9 The true light, which enlightens everyone, was coming into the world. 10 He was in the world, and the world was made through him, yet the world did not know him. 11 He came to his own,  and his own people  did not receive him. 12 But to all who did receive him, who believed in his name, he gave the right to become children of God, 13 who were born, not of blood nor of the will of the flesh nor of the will of man, but of God.When I read this passage in Greek, something that struck me was that in verse 13
was that when it speaks of being born "not of the will of man" the word for "man" there wasn't anthropos, which denoted general mankind, but was actually aner, which was the masculine "man" opposed to "woman." It's used in verses like "each man ought to have his own wife." What always puzzled me about it was whether or not the "aner" had significance. After all, John had already spoken about not being born of the will of "flesh" which was the general word that John often used for humanity weakened by sin. It seemed redundant to speak of "flesh" and "man" separately.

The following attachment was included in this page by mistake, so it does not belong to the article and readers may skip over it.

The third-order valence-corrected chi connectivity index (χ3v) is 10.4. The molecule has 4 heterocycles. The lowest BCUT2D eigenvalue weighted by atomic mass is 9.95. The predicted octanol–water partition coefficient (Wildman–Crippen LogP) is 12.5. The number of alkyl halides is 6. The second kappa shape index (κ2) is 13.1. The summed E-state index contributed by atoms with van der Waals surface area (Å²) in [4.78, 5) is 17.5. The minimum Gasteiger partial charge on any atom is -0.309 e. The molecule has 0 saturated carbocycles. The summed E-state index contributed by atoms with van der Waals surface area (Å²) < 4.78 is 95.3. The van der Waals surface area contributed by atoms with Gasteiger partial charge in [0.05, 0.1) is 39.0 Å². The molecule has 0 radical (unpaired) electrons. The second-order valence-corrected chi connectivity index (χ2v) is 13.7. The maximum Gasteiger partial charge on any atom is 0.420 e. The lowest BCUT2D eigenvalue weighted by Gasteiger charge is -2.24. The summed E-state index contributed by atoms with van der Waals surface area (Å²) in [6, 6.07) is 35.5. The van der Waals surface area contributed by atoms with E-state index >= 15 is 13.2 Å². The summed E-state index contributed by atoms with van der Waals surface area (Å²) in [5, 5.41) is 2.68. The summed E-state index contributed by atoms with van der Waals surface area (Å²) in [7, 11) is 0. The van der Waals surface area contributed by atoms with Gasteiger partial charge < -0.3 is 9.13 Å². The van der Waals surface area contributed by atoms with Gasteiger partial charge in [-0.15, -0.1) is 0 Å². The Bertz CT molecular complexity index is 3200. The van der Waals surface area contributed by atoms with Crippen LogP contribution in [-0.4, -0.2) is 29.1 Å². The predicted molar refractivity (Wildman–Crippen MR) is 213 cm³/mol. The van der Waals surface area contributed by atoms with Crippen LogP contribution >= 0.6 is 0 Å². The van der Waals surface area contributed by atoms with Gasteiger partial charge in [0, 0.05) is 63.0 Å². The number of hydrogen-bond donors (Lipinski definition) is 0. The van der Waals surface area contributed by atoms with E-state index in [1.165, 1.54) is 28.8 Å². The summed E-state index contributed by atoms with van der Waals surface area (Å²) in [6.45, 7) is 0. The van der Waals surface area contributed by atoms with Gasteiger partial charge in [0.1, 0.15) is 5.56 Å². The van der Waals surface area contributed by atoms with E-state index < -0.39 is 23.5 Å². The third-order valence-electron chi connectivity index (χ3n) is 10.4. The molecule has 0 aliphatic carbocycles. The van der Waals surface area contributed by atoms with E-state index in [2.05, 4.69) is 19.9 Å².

Today, as I was listening to a sermon by R.C. Sproul on Genesis, I finally made a connection that makes sense!
Isaac wanted to bless Esau and not Jacob. Abraham thought he was going to bless Ishmael. In both cases, God wanted to bless another. Later on, Joseph wants Jacob to bless Manasseh and not Ephraim (Genesis 48). In all these cases, we discover that the promises are given not by blood, not of flesh, nor the will of the father, but by God.